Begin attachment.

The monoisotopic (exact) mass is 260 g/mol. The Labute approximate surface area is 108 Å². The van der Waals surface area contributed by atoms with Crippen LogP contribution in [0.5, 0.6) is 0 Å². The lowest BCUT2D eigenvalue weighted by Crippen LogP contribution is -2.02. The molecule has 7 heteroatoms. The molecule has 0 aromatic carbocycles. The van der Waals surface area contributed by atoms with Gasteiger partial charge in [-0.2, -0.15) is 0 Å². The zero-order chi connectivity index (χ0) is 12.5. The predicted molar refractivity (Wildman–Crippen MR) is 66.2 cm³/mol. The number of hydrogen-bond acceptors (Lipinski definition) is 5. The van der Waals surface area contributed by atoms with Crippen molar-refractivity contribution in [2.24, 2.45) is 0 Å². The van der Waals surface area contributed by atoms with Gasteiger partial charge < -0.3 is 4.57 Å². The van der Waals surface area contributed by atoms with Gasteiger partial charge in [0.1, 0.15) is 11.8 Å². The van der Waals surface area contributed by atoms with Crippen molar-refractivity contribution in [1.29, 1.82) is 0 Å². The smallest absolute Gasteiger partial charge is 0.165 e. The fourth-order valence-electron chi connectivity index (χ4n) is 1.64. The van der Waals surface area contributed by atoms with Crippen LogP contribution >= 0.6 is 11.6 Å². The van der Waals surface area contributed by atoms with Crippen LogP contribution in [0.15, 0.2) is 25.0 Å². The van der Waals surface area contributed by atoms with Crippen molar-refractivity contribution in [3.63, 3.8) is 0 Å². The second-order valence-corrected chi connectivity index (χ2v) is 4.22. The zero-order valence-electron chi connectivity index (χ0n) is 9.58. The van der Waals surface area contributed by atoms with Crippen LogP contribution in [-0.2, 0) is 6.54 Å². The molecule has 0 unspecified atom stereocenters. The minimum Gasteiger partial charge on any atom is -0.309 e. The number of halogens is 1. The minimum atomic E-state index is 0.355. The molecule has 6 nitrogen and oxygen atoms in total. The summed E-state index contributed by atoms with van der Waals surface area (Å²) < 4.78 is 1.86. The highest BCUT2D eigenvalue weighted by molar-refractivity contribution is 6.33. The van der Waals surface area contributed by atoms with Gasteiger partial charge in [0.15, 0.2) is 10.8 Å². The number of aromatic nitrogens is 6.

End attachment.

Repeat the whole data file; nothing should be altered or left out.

The monoisotopic (exact) mass is 260 g/mol. The Labute approximate surface area is 108 Å². The van der Waals surface area contributed by atoms with Crippen LogP contribution in [0.5, 0.6) is 0 Å². The lowest BCUT2D eigenvalue weighted by Crippen LogP contribution is -2.02. The molecule has 7 heteroatoms. The molecule has 0 aromatic carbocycles. The van der Waals surface area contributed by atoms with Gasteiger partial charge in [-0.2, -0.15) is 0 Å². The zero-order chi connectivity index (χ0) is 12.5. The predicted molar refractivity (Wildman–Crippen MR) is 66.2 cm³/mol. The number of hydrogen-bond acceptors (Lipinski definition) is 5. The van der Waals surface area contributed by atoms with Crippen molar-refractivity contribution in [2.24, 2.45) is 0 Å². The van der Waals surface area contributed by atoms with Gasteiger partial charge < -0.3 is 4.57 Å². The van der Waals surface area contributed by atoms with Gasteiger partial charge in [0.1, 0.15) is 11.8 Å². The van der Waals surface area contributed by atoms with Crippen molar-refractivity contribution in [1.29, 1.82) is 0 Å². The smallest absolute Gasteiger partial charge is 0.165 e. The fourth-order valence-electron chi connectivity index (χ4n) is 1.64. The van der Waals surface area contributed by atoms with Crippen LogP contribution >= 0.6 is 11.6 Å². The van der Waals surface area contributed by atoms with Crippen LogP contribution in [0.15, 0.2) is 25.0 Å². The van der Waals surface area contributed by atoms with Crippen molar-refractivity contribution in [3.63, 3.8) is 0 Å². The second-order valence-corrected chi connectivity index (χ2v) is 4.22. The zero-order valence-electron chi connectivity index (χ0n) is 9.58. The van der Waals surface area contributed by atoms with Crippen LogP contribution in [-0.2, 0) is 6.54 Å². The molecule has 0 unspecified atom stereocenters. The minimum Gasteiger partial charge on any atom is -0.309 e. The number of halogens is 1. The minimum atomic E-state index is 0.355. The molecule has 6 nitrogen and oxygen atoms in total. The summed E-state index contributed by atoms with van der Waals surface area (Å²) < 4.78 is 1.86. The highest BCUT2D eigenvalue weighted by molar-refractivity contribution is 6.33. The van der Waals surface area contributed by atoms with Gasteiger partial charge in [0.15, 0.2) is 10.8 Å². The number of aromatic nitrogens is 6.